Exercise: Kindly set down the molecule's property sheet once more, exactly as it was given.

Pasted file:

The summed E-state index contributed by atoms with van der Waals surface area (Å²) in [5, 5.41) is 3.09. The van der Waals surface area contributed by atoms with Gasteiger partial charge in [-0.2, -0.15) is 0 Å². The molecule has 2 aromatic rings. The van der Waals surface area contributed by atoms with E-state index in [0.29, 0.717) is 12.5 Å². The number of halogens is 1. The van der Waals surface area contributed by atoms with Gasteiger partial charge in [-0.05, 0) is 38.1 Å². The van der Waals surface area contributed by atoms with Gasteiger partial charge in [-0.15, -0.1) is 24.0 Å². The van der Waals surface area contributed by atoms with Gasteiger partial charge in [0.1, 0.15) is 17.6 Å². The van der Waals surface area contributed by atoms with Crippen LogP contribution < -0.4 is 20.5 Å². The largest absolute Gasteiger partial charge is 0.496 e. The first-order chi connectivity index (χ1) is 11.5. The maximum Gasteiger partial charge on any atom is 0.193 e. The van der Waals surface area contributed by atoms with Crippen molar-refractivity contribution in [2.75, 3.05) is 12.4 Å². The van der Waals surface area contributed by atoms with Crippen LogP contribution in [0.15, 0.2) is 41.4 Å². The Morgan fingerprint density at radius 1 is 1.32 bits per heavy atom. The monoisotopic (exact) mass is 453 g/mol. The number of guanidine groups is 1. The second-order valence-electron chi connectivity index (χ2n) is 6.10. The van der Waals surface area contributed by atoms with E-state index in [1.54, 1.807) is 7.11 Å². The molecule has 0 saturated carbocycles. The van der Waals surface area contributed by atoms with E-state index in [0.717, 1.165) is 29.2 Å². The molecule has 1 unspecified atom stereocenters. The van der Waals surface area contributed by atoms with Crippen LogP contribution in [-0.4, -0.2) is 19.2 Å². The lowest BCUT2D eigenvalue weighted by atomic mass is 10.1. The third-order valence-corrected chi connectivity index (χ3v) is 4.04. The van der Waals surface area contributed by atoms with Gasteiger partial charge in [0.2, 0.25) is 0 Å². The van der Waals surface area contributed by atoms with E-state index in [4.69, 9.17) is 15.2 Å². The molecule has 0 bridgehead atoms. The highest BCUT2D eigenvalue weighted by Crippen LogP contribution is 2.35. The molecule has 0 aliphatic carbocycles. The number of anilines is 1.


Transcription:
The summed E-state index contributed by atoms with van der Waals surface area (Å²) in [5, 5.41) is 3.09. The van der Waals surface area contributed by atoms with Gasteiger partial charge in [-0.2, -0.15) is 0 Å². The molecule has 2 aromatic rings. The van der Waals surface area contributed by atoms with E-state index in [0.29, 0.717) is 12.5 Å². The number of halogens is 1. The van der Waals surface area contributed by atoms with Gasteiger partial charge in [-0.05, 0) is 38.1 Å². The van der Waals surface area contributed by atoms with Gasteiger partial charge in [-0.15, -0.1) is 24.0 Å². The van der Waals surface area contributed by atoms with Gasteiger partial charge in [0.1, 0.15) is 17.6 Å². The van der Waals surface area contributed by atoms with Crippen LogP contribution < -0.4 is 20.5 Å². The largest absolute Gasteiger partial charge is 0.496 e. The first-order chi connectivity index (χ1) is 11.5. The maximum Gasteiger partial charge on any atom is 0.193 e. The van der Waals surface area contributed by atoms with Crippen molar-refractivity contribution in [2.75, 3.05) is 12.4 Å². The van der Waals surface area contributed by atoms with Crippen LogP contribution in [0.15, 0.2) is 41.4 Å². The Morgan fingerprint density at radius 1 is 1.32 bits per heavy atom. The monoisotopic (exact) mass is 453 g/mol. The number of guanidine groups is 1. The second-order valence-electron chi connectivity index (χ2n) is 6.10. The van der Waals surface area contributed by atoms with E-state index in [1.54, 1.807) is 7.11 Å². The molecule has 0 saturated carbocycles. The van der Waals surface area contributed by atoms with E-state index in [0.717, 1.165) is 29.2 Å². The molecule has 1 unspecified atom stereocenters. The van der Waals surface area contributed by atoms with Crippen LogP contribution in [-0.4, -0.2) is 19.2 Å². The lowest BCUT2D eigenvalue weighted by atomic mass is 10.1. The third-order valence-corrected chi connectivity index (χ3v) is 4.04. The van der Waals surface area contributed by atoms with Gasteiger partial charge in [0.2, 0.25) is 0 Å². The van der Waals surface area contributed by atoms with E-state index in [4.69, 9.17) is 15.2 Å². The molecule has 0 bridgehead atoms. The highest BCUT2D eigenvalue weighted by Crippen LogP contribution is 2.35. The molecule has 0 aliphatic carbocycles. The number of anilines is 1.